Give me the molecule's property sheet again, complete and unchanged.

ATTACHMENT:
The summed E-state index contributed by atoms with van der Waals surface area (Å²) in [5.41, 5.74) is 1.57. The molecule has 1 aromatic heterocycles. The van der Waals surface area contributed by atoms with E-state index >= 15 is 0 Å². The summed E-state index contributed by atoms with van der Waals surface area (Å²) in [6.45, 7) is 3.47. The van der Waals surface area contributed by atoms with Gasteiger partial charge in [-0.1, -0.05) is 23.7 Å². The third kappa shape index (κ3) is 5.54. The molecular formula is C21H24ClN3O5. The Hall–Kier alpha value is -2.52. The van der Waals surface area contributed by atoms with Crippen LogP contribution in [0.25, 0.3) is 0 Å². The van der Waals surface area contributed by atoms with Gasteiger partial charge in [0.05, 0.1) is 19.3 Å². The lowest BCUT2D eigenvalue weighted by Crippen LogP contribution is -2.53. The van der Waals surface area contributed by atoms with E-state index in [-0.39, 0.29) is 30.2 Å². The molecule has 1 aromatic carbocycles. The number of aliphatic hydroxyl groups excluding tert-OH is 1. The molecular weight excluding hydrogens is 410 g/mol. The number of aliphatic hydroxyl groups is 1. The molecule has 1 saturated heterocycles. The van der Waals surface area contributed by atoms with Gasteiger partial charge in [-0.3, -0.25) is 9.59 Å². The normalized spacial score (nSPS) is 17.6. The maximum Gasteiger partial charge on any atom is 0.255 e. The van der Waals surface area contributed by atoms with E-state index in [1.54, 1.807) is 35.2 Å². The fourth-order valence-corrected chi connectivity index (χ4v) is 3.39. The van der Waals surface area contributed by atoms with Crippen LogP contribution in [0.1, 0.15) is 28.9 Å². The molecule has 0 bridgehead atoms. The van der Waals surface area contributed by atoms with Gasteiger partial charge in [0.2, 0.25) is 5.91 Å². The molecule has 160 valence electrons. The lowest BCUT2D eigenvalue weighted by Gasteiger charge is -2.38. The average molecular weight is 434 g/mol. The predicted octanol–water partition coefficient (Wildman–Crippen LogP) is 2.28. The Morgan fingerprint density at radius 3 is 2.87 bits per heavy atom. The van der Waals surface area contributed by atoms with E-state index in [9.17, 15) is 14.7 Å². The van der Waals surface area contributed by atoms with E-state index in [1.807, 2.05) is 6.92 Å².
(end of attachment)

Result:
The summed E-state index contributed by atoms with van der Waals surface area (Å²) in [5.41, 5.74) is 1.57. The molecule has 1 aromatic heterocycles. The van der Waals surface area contributed by atoms with E-state index >= 15 is 0 Å². The summed E-state index contributed by atoms with van der Waals surface area (Å²) in [6.45, 7) is 3.47. The van der Waals surface area contributed by atoms with Gasteiger partial charge in [-0.1, -0.05) is 23.7 Å². The third kappa shape index (κ3) is 5.54. The molecular formula is C21H24ClN3O5. The Hall–Kier alpha value is -2.52. The van der Waals surface area contributed by atoms with Crippen LogP contribution in [0.25, 0.3) is 0 Å². The van der Waals surface area contributed by atoms with Gasteiger partial charge in [0.05, 0.1) is 19.3 Å². The lowest BCUT2D eigenvalue weighted by Crippen LogP contribution is -2.53. The van der Waals surface area contributed by atoms with E-state index in [-0.39, 0.29) is 30.2 Å². The molecule has 1 aromatic carbocycles. The number of aliphatic hydroxyl groups excluding tert-OH is 1. The molecular weight excluding hydrogens is 410 g/mol. The number of aliphatic hydroxyl groups is 1. The molecule has 1 saturated heterocycles. The van der Waals surface area contributed by atoms with Gasteiger partial charge in [-0.3, -0.25) is 9.59 Å². The normalized spacial score (nSPS) is 17.6. The maximum Gasteiger partial charge on any atom is 0.255 e. The van der Waals surface area contributed by atoms with E-state index in [1.54, 1.807) is 35.2 Å². The fourth-order valence-corrected chi connectivity index (χ4v) is 3.39. The van der Waals surface area contributed by atoms with Crippen LogP contribution in [0.1, 0.15) is 28.9 Å². The molecule has 0 bridgehead atoms. The van der Waals surface area contributed by atoms with Gasteiger partial charge in [0.2, 0.25) is 5.91 Å². The molecule has 160 valence electrons. The lowest BCUT2D eigenvalue weighted by Gasteiger charge is -2.38. The average molecular weight is 434 g/mol. The predicted octanol–water partition coefficient (Wildman–Crippen LogP) is 2.28. The Morgan fingerprint density at radius 3 is 2.87 bits per heavy atom. The van der Waals surface area contributed by atoms with E-state index in [9.17, 15) is 14.7 Å². The van der Waals surface area contributed by atoms with E-state index in [1.807, 2.05) is 6.92 Å².